Russian fighters are among the best in the world - look at the MiG29 and the Su-35. It will certainly take a while for them to catch up, but it's certainly within their abilities.


User currently offlineFlyingdutchboy From Netherlands, joined May 2000, 96 posts, RR: 0
Reply 4, posted (10 years 7 months 1 week 5 days 6 hours ago) and read 4199 times:

IMHO, the Russian has right technologies, equipments, the capabilities and manpower ... good offer at good price! All they need is good management, PR, publicity and of course right products. Give them some times. It’s good for competition and consumer (airline company).

User currently offlineJmc757 From United Kingdom, joined Mar 2000, 1298 posts, RR: 7
Reply 5, posted (10 years 7 months 1 week 5 days 6 hours ago) and read 4134 times:

Good news, hopefully they can become a real viable 3rd competitor. Yes it will take years and years, but how long did it take Airbus to make it to the "top"??

User currently offlineTriStarEnvy From United States of America, joined Jan 2004, 2265 posts, RR: 3
Reply 6, posted (10 years 7 months 1 week 5 days 6 hours ago) and read 4123 times:

I've always wondered why Russian companies were not looked to for some sub contracting work from Boeing OR Airbus.

I'm sure someone w/Aircraft Assembly and Economics knowledge will set me straight on this..... Big grin



[Edited 2004-02-10 20:27:34]


If you don't stand for SOMETHING, you'll fall for ANYTHING.
User currently offlineSoAmSky From United States of America, joined Jan 2004, 310 posts, RR: 0
Reply 7, posted (10 years 7 months 1 week 5 days 6 hours ago) and read 4070 times:

"Uh...they have never been competitive to begin with...so I don't think Europe and Boeing are concerned."

Yeah right, Boeing wasn't concerned either about Airbus in its beginnings. What do we have today??....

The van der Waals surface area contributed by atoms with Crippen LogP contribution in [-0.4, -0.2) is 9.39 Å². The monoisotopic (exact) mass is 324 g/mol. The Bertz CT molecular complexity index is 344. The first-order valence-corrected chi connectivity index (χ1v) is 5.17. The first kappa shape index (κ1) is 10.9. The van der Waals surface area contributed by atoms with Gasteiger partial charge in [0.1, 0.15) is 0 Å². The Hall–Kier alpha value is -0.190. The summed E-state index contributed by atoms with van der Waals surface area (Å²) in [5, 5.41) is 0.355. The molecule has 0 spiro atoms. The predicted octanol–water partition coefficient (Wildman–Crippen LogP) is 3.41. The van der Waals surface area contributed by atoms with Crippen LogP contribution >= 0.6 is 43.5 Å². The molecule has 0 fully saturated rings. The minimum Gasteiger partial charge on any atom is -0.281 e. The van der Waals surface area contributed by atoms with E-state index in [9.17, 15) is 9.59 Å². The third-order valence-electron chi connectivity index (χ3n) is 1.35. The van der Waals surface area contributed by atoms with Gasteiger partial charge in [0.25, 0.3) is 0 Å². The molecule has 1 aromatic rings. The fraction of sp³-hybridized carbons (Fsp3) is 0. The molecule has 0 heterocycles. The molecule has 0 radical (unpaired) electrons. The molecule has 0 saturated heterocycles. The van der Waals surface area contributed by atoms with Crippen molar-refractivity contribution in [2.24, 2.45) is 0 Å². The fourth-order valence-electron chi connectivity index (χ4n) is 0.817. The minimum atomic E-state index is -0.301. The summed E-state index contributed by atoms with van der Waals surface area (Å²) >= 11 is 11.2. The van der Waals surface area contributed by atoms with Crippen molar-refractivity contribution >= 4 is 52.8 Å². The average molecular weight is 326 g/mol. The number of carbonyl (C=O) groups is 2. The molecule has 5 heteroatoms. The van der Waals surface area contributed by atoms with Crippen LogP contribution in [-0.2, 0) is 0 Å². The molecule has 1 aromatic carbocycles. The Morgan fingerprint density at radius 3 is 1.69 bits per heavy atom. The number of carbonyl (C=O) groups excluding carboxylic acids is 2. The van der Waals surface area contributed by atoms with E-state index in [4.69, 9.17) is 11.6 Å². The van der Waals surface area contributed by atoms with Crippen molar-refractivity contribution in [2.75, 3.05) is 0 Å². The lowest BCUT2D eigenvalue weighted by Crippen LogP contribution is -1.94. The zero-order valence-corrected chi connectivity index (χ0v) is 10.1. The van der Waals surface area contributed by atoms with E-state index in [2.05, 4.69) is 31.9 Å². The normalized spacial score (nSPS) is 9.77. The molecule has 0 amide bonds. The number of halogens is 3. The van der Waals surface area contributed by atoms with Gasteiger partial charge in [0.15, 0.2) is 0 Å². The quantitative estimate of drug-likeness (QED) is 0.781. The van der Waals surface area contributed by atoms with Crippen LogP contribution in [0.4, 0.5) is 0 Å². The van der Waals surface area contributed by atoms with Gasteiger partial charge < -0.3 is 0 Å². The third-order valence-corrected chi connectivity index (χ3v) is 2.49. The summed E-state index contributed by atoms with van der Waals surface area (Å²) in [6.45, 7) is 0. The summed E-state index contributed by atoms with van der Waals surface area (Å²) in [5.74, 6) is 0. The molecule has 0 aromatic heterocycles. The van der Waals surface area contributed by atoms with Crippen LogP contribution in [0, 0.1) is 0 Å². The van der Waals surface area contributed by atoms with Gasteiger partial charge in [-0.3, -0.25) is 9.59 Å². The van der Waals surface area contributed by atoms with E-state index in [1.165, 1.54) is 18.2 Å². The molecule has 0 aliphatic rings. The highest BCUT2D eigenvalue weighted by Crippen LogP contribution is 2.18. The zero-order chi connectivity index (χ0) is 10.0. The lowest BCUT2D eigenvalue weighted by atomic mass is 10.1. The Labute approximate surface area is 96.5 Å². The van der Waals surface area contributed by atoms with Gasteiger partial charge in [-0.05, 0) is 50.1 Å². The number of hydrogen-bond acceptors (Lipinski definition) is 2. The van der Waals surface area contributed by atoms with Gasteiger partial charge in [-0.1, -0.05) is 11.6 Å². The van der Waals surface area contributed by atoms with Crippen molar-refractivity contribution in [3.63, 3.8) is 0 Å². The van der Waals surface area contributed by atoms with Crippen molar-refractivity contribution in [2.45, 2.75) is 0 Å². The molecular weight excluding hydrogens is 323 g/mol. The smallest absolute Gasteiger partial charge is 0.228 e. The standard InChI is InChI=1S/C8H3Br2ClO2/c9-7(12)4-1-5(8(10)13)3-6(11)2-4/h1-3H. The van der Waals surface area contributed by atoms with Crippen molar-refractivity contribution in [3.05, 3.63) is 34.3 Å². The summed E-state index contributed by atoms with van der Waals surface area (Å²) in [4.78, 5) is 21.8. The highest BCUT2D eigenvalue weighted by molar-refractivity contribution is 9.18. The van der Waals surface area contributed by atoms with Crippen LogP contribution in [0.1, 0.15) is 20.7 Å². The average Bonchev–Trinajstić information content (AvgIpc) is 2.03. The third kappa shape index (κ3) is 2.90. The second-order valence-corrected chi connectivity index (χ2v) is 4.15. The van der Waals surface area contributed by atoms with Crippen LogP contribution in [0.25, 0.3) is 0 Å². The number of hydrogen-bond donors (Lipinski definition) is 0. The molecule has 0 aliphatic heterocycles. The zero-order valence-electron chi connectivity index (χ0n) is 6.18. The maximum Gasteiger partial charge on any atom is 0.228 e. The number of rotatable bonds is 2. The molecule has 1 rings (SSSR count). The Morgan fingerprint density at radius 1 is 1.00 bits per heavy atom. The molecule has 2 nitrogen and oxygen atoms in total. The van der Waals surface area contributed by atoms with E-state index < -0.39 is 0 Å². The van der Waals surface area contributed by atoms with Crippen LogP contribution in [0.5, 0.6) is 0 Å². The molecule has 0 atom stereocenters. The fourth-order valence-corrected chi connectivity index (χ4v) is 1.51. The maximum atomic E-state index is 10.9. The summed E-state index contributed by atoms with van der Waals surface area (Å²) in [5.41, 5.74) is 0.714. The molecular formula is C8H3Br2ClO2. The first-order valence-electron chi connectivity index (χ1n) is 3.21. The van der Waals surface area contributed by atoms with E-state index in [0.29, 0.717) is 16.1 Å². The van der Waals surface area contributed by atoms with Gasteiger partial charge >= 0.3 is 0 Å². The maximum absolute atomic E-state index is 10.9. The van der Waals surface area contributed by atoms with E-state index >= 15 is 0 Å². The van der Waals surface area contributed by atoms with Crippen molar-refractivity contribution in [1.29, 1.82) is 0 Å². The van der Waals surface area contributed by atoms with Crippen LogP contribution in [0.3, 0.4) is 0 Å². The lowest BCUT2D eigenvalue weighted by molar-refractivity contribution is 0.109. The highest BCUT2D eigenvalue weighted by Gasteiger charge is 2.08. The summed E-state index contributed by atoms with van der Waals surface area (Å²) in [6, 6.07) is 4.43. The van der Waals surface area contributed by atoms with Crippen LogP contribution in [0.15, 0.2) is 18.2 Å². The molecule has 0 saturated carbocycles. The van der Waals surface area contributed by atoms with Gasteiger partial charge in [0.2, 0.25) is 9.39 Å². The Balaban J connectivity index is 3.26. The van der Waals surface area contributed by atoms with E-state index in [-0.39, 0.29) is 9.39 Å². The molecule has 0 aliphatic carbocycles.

Yeah right!!



Soar the blue of the South American Sky
User currently offlineFlyingdutchboy From Netherlands, joined May 2000, 96 posts, RR: 0
Reply 8, posted (10 years 7 months 1 week 5 days 6 hours ago) and read 4019 times:

I think the Russian and the new parent company love to be on the "top"!!! Reality check...yes yes yes! it will take years and years, therefore no worry Airbus and Boeing yet!

But, no matter how long does it takes, it will definately effects Airbus and Boeing sales and demands (the market share that is). Instead of having a duopoly market, it will be an interesting "tripoly" market in the future.... IF ONLY the russian succesfully make it happen. Certainly, if this going to happen, Airbus and Boeing markets are under threat.

[Edited 2004-02-10 20:51:36]

User currently offlineOV735 From Estonia, joined Jan 2004, 913 posts, RR: 3
Reply 9, posted (10 years 7 months 1 week 5 days 4 hours ago) and read 3866 times:

I rather doubt that they would be able to sell their product successfully in the West. Even thought there would prolly be a good number of customers, especially in CIS, I think they would have tough time selling their product in the West. Don't get me wrong, I don't think the product would be bad. Exactly the opposite actually, I think most of the current Russian/Soviet aircraft are just as reliable as their Western counterparts, but the whole business model in Russia seems a little off the track at the moment. Living where I live, I come across the Russian 'idea' of marketing often, whether I want to or not, and I have to say, in most cases it really differs from what I've seen in the Western countries.

But then again, I'd be very happy if proven wrong on this one. The IlTu would be a great thing. All they need is a good product line-up, good marketing and people not being afraid of anything that's Russian-made.

OV735

[Edited 2004-02-10 22:00:25]

User currently offlineScf158 From Switzerland, joined Dec 2003, 413 posts, RR: 0
Reply 10, posted (10 years 7 months 1 week 5 days 4 hours ago) and read 3834 times:

What have boeing and airbus to 'beware' about?

Who does Ilyushin & Tupolev and sell A/C to anyways? Just all the russian airlines and a few other asian carriers?



User currently offlineJaspike From United Kingdom, joined Feb 2008, 1 posts, RR: 2
Reply 11, posted (10 years 7 months 1 week 5 days 4 hours ago) and read 3782 times:

Who does Ilyushin & Tupolev and sell A/C to anyways?

Well there's TNT..